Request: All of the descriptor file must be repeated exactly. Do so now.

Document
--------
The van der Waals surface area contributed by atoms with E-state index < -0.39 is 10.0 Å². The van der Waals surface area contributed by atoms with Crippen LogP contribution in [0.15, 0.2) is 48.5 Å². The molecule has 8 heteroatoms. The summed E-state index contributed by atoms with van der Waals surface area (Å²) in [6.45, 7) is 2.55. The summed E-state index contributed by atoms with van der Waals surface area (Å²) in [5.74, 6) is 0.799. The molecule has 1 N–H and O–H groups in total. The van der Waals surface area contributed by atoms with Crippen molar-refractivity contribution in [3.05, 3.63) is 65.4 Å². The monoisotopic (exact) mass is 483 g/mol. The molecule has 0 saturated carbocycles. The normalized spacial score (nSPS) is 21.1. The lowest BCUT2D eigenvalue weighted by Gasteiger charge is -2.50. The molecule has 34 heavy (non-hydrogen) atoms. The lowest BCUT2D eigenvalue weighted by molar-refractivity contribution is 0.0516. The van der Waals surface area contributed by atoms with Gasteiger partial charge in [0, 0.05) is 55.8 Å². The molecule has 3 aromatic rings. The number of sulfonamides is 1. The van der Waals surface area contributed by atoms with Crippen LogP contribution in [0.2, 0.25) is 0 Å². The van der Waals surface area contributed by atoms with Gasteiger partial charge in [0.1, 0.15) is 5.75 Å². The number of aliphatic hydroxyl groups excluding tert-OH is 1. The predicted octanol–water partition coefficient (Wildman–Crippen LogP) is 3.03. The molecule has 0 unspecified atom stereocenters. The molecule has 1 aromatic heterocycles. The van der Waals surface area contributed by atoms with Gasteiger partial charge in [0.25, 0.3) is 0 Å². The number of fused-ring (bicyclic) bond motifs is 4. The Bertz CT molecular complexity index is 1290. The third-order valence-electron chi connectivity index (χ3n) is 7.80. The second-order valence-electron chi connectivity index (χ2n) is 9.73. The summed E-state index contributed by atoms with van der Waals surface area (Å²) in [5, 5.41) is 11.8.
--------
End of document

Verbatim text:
The van der Waals surface area contributed by atoms with E-state index < -0.39 is 10.0 Å². The van der Waals surface area contributed by atoms with Crippen LogP contribution in [0.15, 0.2) is 48.5 Å². The molecule has 8 heteroatoms. The summed E-state index contributed by atoms with van der Waals surface area (Å²) in [6.45, 7) is 2.55. The summed E-state index contributed by atoms with van der Waals surface area (Å²) in [5.74, 6) is 0.799. The molecule has 1 N–H and O–H groups in total. The van der Waals surface area contributed by atoms with Crippen molar-refractivity contribution in [3.05, 3.63) is 65.4 Å². The monoisotopic (exact) mass is 483 g/mol. The molecule has 0 saturated carbocycles. The normalized spacial score (nSPS) is 21.1. The lowest BCUT2D eigenvalue weighted by Gasteiger charge is -2.50. The molecule has 34 heavy (non-hydrogen) atoms. The lowest BCUT2D eigenvalue weighted by molar-refractivity contribution is 0.0516. The van der Waals surface area contributed by atoms with Gasteiger partial charge in [0, 0.05) is 55.8 Å². The molecule has 3 aromatic rings. The number of sulfonamides is 1. The van der Waals surface area contributed by atoms with Crippen LogP contribution in [0.2, 0.25) is 0 Å². The van der Waals surface area contributed by atoms with Gasteiger partial charge in [0.1, 0.15) is 5.75 Å². The number of aliphatic hydroxyl groups excluding tert-OH is 1. The predicted octanol–water partition coefficient (Wildman–Crippen LogP) is 3.03. The molecule has 0 unspecified atom stereocenters. The molecule has 1 aromatic heterocycles. The van der Waals surface area contributed by atoms with Gasteiger partial charge in [0.25, 0.3) is 0 Å². The number of fused-ring (bicyclic) bond motifs is 4. The Bertz CT molecular complexity index is 1290. The third-order valence-electron chi connectivity index (χ3n) is 7.80. The second-order valence-electron chi connectivity index (χ2n) is 9.73. The summed E-state index contributed by atoms with van der Waals surface area (Å²) in [5, 5.41) is 11.8.